This time last year I blogged about making your own Tailor’s Ham – a very useful piece of equipment in the armoury of any dressmaker. I thought it would be useful to give you some ideas for how to use the item when you are making your garments.
Let’s just talk about the anatomy of a Tailor’s Ham. On one side it has been made with a double layer of cotton – this side should be used for pressing cottons, linens and fabrics where a high temperature is required. The other side is made using pure wool and is for pressing using a cooler iron – for example if you are working with wools, silks or viscose/synthetic fabrics.
Many of us know we can use a Tailor’s Ham for pressing a dart as it allows the curve that’s created by sewing the dart to be maintained. Use different parts of the ham which suit the shape you are trying to create and you will get a much nicer finish on the garment.
Use your ham if you are also pressing a curved seam. This picture shows the side seam of a very shaped 1950’s jacket. It’s all about maintaining the shape you are creating when you are pressing.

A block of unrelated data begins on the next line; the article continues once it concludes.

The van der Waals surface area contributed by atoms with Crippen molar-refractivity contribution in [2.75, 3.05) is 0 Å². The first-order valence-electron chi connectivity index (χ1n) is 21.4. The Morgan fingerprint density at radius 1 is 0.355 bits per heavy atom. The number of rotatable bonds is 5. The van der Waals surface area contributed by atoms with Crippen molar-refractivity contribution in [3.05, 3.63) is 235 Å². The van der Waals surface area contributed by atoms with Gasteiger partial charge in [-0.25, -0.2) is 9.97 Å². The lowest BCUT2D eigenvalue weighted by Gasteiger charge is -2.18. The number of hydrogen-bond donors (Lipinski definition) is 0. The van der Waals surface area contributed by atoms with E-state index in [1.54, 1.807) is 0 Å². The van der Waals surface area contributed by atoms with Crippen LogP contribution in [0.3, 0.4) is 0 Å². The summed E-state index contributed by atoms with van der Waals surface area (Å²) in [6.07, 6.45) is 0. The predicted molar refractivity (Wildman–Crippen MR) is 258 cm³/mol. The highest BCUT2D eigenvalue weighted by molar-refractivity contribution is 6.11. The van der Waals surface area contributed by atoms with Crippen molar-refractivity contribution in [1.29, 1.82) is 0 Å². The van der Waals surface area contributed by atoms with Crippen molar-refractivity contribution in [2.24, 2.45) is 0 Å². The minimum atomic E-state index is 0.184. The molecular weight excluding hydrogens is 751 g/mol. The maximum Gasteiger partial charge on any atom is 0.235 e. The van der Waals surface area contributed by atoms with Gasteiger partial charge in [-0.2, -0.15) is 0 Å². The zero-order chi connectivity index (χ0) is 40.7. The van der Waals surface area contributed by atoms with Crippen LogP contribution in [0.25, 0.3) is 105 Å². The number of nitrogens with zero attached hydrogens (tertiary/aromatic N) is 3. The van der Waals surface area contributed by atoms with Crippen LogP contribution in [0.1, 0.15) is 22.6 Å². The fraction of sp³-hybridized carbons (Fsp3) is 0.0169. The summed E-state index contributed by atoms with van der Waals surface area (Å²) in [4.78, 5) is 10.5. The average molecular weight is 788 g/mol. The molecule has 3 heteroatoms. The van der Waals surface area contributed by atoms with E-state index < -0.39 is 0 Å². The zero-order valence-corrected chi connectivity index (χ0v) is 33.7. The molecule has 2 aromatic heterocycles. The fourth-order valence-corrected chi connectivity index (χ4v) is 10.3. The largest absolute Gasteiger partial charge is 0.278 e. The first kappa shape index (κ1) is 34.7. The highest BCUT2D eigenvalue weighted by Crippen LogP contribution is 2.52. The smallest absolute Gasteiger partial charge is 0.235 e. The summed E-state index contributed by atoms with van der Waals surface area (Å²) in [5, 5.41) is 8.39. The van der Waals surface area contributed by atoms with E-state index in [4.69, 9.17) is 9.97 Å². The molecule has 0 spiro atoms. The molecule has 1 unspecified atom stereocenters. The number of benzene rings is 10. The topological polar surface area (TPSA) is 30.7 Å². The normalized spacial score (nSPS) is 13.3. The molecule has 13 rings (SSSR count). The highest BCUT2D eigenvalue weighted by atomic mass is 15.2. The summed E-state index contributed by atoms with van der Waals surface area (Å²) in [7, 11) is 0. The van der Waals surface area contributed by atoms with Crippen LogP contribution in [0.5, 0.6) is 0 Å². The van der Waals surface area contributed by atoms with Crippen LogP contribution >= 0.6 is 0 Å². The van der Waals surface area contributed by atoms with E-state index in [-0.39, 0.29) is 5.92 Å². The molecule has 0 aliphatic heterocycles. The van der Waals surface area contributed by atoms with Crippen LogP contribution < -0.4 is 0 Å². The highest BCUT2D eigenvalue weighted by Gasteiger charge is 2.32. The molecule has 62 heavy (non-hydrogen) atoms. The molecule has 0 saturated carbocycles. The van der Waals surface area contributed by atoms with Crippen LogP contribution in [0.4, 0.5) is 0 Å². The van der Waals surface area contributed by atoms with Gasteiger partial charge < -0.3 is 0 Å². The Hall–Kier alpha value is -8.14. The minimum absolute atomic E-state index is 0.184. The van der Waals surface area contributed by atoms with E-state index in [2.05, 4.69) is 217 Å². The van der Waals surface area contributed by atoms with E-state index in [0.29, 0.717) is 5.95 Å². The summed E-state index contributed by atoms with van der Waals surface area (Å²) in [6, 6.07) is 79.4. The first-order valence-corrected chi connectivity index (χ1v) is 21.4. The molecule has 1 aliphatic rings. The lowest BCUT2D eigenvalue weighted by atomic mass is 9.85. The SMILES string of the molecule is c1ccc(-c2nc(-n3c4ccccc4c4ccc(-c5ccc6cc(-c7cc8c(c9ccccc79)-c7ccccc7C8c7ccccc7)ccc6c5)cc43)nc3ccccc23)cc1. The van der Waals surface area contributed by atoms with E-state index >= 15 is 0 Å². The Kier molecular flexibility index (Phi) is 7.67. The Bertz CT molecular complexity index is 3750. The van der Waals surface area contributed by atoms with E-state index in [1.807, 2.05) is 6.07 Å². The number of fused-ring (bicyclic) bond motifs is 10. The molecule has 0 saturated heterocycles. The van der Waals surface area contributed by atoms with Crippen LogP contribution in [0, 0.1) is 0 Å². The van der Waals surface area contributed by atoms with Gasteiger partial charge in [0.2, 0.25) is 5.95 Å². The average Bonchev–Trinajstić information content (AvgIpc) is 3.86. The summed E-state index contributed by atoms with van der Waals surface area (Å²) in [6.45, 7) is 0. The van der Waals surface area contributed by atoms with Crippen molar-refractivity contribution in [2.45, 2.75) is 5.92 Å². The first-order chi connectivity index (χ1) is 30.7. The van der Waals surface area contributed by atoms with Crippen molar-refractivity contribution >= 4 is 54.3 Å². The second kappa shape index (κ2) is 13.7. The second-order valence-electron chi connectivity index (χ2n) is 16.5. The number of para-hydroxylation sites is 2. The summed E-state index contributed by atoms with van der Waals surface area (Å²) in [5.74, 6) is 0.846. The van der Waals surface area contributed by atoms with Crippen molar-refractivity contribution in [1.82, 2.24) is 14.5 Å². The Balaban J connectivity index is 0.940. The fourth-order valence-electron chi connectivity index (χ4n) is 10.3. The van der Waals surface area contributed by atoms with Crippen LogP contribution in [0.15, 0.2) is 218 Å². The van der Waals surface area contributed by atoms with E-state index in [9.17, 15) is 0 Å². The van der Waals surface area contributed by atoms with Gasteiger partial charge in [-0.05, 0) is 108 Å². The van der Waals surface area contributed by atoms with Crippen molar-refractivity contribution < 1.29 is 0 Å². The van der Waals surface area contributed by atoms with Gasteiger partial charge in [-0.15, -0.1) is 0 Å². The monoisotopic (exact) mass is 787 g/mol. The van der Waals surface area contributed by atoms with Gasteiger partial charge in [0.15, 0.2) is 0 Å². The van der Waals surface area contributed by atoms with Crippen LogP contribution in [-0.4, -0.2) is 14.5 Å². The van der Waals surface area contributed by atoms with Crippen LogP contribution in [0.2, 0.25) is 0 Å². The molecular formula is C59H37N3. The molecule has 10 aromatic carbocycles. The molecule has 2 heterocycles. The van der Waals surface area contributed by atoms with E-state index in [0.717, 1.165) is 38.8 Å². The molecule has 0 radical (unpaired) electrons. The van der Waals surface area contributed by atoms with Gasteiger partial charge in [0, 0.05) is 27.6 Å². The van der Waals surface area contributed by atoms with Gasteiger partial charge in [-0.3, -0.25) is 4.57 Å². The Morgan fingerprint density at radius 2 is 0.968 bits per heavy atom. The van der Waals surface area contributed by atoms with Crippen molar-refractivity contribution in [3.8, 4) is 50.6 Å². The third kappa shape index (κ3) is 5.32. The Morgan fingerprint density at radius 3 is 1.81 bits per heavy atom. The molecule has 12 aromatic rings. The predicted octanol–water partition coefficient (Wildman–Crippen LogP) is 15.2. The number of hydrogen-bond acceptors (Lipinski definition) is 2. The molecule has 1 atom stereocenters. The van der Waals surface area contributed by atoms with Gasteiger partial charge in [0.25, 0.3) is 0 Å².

Here we have a useful way of pressing the sleeve head – just insert the ham into the garment and it gives the curve of the ‘arm’ to press against and achieve the shape you desire.
This is for swanky snazzy work. Using the ham for pressing in pleats. This shows the knife pleats being reinstated on an altered hem. As the ham is stuffed with sawdust it is great to pin into if you need to leave something to dry after heavy steaming. The pins can then be removed and the pleats should hold in place.
Hope you found the above helpful and I very much look forward to seeing you soon at Felixstowe Sewing School.